There are some good things going for Live Over Europe. The set-list for example is pretty fabulous, featuring fifteen live original songs by the band (with another studio version in the credits, inexplicably listed on the back) as well as a modified Bonamassa solo track and one Deep Purple cover (‘Burn.’) This is a pretty impressive turn out considering the band only have twenty-three songs at the time it was recorded.

In terms of non-concert extras, the booklet has linear notes and there is a documentary bonus feature along with some photo galleries.

The biggest problem with this release however is the format; it is taken from different shows on different European dates, instead of just picking one to film and release in its entirety. Some of the shows are indoor, some are festivals and as such the sound quality and mixing from each is a little different, which can prevent it from flowing as well as a single show would.

The editing job isn’t exactly the best either, with the first song ‘Black Country’ especially suffering. The track is split up between the different concerts and stitched together, with little sections of documentary dialogue in there too. Luckily though, this is the only song to be spoiled in such a way and the rest of the release displays each song intact and complete from beginning to end at the one show, although sometimes the transition between shows will feature a few seconds of documentary footage.

If you can get by the format and forgive the editing (and the aspect ratio), this is still a good enough release that is fairly enjoyable. I have watched it a fair few times since it came out and do not regret buying it despite its flaws.

While quality isn’t consistent, some of the shows have very good sound and visuals. In each show, the band are always great performers and the songs themselves are very good so it really does still offer a lot of quality for fans, so long as they aren’t put off by the aforementioned format and editing.

Overall; Live Over Europe isn’t everything you could hope for in a Black Country Communion live release, so take that into consideration before picking up a copy, but at the same time it is a Black Country Communion live release, which should be enough for a lot of people. The wonderful playing and superb vocals from Joe and Glen really do make up for a heck of a lot and tracks like ‘The Battle For Hadrian’s Wall’ and ‘The Ballad Of John Henry’ are absolutely phenomenal live.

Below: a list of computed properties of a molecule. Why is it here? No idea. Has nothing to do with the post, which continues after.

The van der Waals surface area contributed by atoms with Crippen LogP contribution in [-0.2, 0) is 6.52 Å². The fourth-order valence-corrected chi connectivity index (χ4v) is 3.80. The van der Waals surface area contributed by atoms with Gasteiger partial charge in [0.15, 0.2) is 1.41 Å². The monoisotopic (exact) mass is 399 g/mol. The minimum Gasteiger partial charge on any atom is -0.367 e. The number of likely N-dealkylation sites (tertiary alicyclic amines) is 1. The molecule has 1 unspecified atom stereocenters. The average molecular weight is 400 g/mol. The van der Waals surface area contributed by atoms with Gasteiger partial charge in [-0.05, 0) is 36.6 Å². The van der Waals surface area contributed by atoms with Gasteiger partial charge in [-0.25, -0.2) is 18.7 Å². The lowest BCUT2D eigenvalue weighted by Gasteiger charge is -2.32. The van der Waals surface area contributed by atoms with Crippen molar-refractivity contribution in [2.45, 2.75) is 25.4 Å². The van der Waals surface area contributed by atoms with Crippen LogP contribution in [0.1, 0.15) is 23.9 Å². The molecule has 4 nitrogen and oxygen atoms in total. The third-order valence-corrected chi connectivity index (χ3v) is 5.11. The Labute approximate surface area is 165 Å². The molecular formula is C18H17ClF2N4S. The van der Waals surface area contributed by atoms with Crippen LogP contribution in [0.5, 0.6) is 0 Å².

Clutch – Live At The Googolplex

Posted: August 25, 2011 by kingcrimsonprog in Metal, Metal - Live, Music Reviews, Rock, Rock Live

Clutch - Live At The Googolplex

Clutch - Live At The Googolplex

Live At The Googolplex was the first full live album released by the sensational, genre defying rock band Clutch. If you have reached the point where you wish to buy a live record then you should already be aware of the band’s live reputation and of their astonishing musicianship, vocals and lyrics. This particular live album was recorded in 2002 and released in 2003, with the songs taken from various different concerts, on separate dates at different locations as opposed to one complete concert from beginning to end.

Compared to two out of the three live albums which would follow; Live At The Googolplex is only a single disc album of fifteen tracks, recorded in the wake of Pure Rock Fury’s release and as a consequence has the least expansive track listing of any Clutch live album on the market.

Luckily, the album still manages to feature tracks that aren’t on any other live effort from the band, such as the rare ‘Sea Of Destruction,’ and the early track ‘El Jeffe,’ which sounds more like the band’s modern material when played live than it did on record, as well as material from the Pure Rock Fury album which isn’t as supported live as most other Clutch releases, from which tracks grace this live album including ‘Brazenhead,’ ‘Immortal,’ and the rap-metal track ‘Careful With That Mic…’ which features a jammed out ending making it fit in more with the rest of the material.

In terms of sound and performance both are satisfactory and the album overall is a loose and fun feeling snapshot of the band at this point in their career. The band have better sounding live albums and live albums with better performances available, so you may wish to choose one of those over this one. This fact however does not truly take away from Live At The Googolplex which is a good record in and of itself when you remove the comparisons.

If you are a serious Clutch fan then you will find Live At The Googolplex worth your time, it is a good live album with a fair few unique tracks among their live albums. If however, you are choosing your first Clutch album or even first Clutch live album, it may be better to try something a bit more expansive and representative of the band as a whole, such as ‘Live In Flint Michigan,’ or the ‘Full Fathom Five,’ DVD version.